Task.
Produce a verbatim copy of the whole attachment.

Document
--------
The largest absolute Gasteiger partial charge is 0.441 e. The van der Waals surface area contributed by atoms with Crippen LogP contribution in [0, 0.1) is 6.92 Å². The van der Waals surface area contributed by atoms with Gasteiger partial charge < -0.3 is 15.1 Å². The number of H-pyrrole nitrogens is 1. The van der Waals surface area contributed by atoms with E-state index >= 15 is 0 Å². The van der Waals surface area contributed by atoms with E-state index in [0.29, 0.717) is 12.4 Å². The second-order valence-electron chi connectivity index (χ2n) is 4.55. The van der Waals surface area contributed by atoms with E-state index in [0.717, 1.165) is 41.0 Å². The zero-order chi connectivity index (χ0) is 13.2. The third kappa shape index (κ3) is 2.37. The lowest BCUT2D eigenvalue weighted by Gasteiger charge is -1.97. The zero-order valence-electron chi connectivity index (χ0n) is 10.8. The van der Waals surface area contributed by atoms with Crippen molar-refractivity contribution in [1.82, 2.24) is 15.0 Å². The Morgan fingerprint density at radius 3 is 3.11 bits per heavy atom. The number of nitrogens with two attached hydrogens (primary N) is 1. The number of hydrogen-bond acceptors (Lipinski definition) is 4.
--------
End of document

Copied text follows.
The largest absolute Gasteiger partial charge is 0.441 e. The van der Waals surface area contributed by atoms with Crippen LogP contribution in [0, 0.1) is 6.92 Å². The van der Waals surface area contributed by atoms with Gasteiger partial charge < -0.3 is 15.1 Å². The number of H-pyrrole nitrogens is 1. The van der Waals surface area contributed by atoms with E-state index >= 15 is 0 Å². The van der Waals surface area contributed by atoms with E-state index in [0.29, 0.717) is 12.4 Å². The second-order valence-electron chi connectivity index (χ2n) is 4.55. The van der Waals surface area contributed by atoms with E-state index in [0.717, 1.165) is 41.0 Å². The zero-order chi connectivity index (χ0) is 13.2. The third kappa shape index (κ3) is 2.37. The lowest BCUT2D eigenvalue weighted by Gasteiger charge is -1.97. The zero-order valence-electron chi connectivity index (χ0n) is 10.8. The van der Waals surface area contributed by atoms with Crippen molar-refractivity contribution in [1.82, 2.24) is 15.0 Å². The Morgan fingerprint density at radius 3 is 3.11 bits per heavy atom. The number of nitrogens with two attached hydrogens (primary N) is 1. The number of hydrogen-bond acceptors (Lipinski definition) is 4.